With summer already scorching, why not join us on the fields for a picnic on July 8th 2017 at 1pm? Just bring some food, ice-cold drinks, something to sit on, and yourselves. We’ve got a few frisbees, footballs and a junior cricket set but if you’ve got something else you want to bring to play with that’d be very welcome.

This event is being organised by Fields in Trust, 38 Degrees, and Parkrun (and us!).

From the 38 Degrees Have a Field Day FAQ:

Why are 38 Degrees getting involved in Have a Field Day?

Britain’s parks are at risk. There’s no legal responsibility to look after them and squeezed budgets mean our local green spaces – from playgrounds, to the park you relax in on your lunch break – don’t have the money they need. We could end up being forced to pay to use our parks – or lose them altogether.

Together, we’ve been taking big strides in saving Britain’s parks. Over 300,000 of us signed a petition calling on the government to legally protect all parks. An influential group of MPs – the Communities and Local Government Committee – invited us to meet them in parliament. The committee published a report agreeing with us that parks are at risk and if we don’t do anything about it, they might not be there for future generations. But they stopped short of backing our call for more legal protection.

This is the next step in the same campaign – working with Fields in Trust to get our local green spaces protected means we can safeguard them for future generations … without needing the help of MPs!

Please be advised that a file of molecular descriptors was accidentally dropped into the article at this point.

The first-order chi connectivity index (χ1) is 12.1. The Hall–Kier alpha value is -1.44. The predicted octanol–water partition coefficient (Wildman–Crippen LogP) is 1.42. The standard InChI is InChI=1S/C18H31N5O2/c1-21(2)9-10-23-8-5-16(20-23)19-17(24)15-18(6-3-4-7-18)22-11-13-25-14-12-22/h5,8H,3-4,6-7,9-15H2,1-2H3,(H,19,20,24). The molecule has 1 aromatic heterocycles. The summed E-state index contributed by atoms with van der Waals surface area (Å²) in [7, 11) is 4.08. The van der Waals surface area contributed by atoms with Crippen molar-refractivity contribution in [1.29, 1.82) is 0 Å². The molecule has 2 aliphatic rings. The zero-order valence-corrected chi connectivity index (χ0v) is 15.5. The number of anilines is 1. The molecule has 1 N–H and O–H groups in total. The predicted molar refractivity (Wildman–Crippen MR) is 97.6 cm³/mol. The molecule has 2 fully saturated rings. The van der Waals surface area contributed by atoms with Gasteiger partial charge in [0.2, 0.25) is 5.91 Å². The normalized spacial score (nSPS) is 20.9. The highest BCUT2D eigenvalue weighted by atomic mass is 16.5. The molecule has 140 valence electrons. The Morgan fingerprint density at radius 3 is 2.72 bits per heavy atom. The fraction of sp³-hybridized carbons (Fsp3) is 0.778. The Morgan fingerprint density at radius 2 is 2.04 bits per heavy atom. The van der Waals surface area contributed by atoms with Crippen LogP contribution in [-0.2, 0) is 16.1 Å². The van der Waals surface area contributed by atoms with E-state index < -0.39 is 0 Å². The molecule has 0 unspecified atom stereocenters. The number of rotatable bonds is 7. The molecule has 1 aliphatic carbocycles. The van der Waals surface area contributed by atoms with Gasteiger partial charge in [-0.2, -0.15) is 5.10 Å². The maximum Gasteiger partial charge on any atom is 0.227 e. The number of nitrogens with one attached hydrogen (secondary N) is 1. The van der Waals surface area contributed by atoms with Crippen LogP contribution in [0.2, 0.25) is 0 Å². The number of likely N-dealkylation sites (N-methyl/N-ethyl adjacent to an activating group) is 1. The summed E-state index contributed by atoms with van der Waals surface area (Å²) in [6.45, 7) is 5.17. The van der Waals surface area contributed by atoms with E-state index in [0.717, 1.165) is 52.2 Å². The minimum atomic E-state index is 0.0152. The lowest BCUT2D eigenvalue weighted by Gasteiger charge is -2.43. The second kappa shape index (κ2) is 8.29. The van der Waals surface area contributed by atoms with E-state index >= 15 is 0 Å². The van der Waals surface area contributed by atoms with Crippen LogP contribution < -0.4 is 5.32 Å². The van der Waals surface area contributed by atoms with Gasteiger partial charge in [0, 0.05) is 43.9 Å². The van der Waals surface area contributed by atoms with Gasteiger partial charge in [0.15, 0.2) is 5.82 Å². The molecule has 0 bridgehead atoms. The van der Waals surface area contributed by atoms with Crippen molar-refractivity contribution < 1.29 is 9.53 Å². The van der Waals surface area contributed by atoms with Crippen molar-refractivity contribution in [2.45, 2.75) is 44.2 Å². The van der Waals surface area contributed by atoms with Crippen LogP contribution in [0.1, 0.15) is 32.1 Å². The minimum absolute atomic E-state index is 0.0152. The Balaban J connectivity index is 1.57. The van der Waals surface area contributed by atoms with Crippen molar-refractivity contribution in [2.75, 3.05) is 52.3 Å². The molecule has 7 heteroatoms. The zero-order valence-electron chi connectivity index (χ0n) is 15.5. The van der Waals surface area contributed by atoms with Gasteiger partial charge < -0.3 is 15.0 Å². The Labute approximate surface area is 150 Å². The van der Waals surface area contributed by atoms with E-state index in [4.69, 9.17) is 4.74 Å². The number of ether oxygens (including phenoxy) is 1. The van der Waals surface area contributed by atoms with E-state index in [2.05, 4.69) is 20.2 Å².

Ward Boundary Changes Threaten Red Hall Representation

Labour councillors want shot of us – reply to the consultation and don’t lose your representation!

As you probably know, we’ve been working with our Labour councillors to try and save more of the green space we use locally. Recently, in a planning update meeting, they’ve been pretty helpful.

So it’s a bit of a surprise that they’ve not let us know that they intend to move us away from their representation to the Conservative-run Harewood ward, who are very much in favour of as much development as possible happening here. They’re also moving the Northern Quadrant into the Harewood ward, even though that development would be adjacent to Cross Gates and Whinmoor housing and divided from the Harewood ward by a dual carriageway.

Spot the difference – consultation running now

A consultation is running over the holiday period. Let the boundary commission know that our concerns around semi-urbanised Red Hall are not the same concerns as the millionaires in the countryside of Scarcroft, and that gerrymandering to make residents’ concerns less represented by leaving us to the minority party is not acceptable.

You’ll have less influence over what happens in with development in this area if you’re represented by minority Conservative councillors in Harewood.

Points to make

Here are some points you might want to make, and they’ll be in our submission:

  • We have been working closely with Labour councillors on our local green space/development issues
  • The community centre in which we meet would be separated from us by the A58, and residents west of the A58 would no longer be able to attend the Whinmoor community forum, which genuinely does represent our local concerns